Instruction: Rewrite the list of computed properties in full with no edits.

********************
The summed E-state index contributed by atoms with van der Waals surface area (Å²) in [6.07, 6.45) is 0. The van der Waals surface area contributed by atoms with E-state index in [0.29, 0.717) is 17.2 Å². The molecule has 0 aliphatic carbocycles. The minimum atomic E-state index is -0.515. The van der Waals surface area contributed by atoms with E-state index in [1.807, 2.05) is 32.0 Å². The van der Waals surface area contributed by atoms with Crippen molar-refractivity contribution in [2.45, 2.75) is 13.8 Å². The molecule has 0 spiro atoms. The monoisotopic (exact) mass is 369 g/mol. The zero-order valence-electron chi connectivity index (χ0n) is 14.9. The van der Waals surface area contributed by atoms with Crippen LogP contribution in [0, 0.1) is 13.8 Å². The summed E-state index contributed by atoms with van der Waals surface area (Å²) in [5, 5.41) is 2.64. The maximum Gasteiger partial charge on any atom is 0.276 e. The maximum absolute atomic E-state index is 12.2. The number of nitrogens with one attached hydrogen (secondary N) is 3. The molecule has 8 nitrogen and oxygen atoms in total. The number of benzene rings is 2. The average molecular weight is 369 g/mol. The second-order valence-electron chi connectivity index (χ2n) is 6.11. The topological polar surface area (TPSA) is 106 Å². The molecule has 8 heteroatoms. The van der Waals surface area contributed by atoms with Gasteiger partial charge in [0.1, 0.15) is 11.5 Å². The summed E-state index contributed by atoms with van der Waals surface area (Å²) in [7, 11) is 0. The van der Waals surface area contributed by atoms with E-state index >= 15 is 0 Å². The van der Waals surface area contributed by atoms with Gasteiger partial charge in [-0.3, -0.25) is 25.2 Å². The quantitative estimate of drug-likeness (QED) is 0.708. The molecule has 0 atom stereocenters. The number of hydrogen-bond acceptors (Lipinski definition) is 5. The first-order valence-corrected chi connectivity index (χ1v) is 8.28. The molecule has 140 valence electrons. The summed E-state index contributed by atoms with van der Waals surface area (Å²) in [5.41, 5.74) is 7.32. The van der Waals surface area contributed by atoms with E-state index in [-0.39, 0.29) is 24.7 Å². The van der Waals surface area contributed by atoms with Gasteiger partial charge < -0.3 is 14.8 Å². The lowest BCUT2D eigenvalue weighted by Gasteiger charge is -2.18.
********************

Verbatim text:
The summed E-state index contributed by atoms with van der Waals surface area (Å²) in [6.07, 6.45) is 0. The van der Waals surface area contributed by atoms with E-state index in [0.29, 0.717) is 17.2 Å². The molecule has 0 aliphatic carbocycles. The minimum atomic E-state index is -0.515. The van der Waals surface area contributed by atoms with E-state index in [1.807, 2.05) is 32.0 Å². The van der Waals surface area contributed by atoms with Crippen molar-refractivity contribution in [2.45, 2.75) is 13.8 Å². The molecule has 0 spiro atoms. The monoisotopic (exact) mass is 369 g/mol. The zero-order valence-electron chi connectivity index (χ0n) is 14.9. The van der Waals surface area contributed by atoms with Crippen LogP contribution in [0, 0.1) is 13.8 Å². The summed E-state index contributed by atoms with van der Waals surface area (Å²) in [5, 5.41) is 2.64. The maximum Gasteiger partial charge on any atom is 0.276 e. The maximum absolute atomic E-state index is 12.2. The number of nitrogens with one attached hydrogen (secondary N) is 3. The molecule has 8 nitrogen and oxygen atoms in total. The number of benzene rings is 2. The average molecular weight is 369 g/mol. The second-order valence-electron chi connectivity index (χ2n) is 6.11. The topological polar surface area (TPSA) is 106 Å². The molecule has 8 heteroatoms. The van der Waals surface area contributed by atoms with Gasteiger partial charge in [0.1, 0.15) is 11.5 Å². The summed E-state index contributed by atoms with van der Waals surface area (Å²) in [7, 11) is 0. The van der Waals surface area contributed by atoms with E-state index >= 15 is 0 Å². The van der Waals surface area contributed by atoms with Gasteiger partial charge in [-0.3, -0.25) is 25.2 Å². The quantitative estimate of drug-likeness (QED) is 0.708. The molecule has 0 atom stereocenters. The number of hydrogen-bond acceptors (Lipinski definition) is 5. The first-order valence-corrected chi connectivity index (χ1v) is 8.28. The molecule has 140 valence electrons. The summed E-state index contributed by atoms with van der Waals surface area (Å²) in [5.41, 5.74) is 7.32. The van der Waals surface area contributed by atoms with E-state index in [-0.39, 0.29) is 24.7 Å². The van der Waals surface area contributed by atoms with Gasteiger partial charge < -0.3 is 14.8 Å². The lowest BCUT2D eigenvalue weighted by Gasteiger charge is -2.18.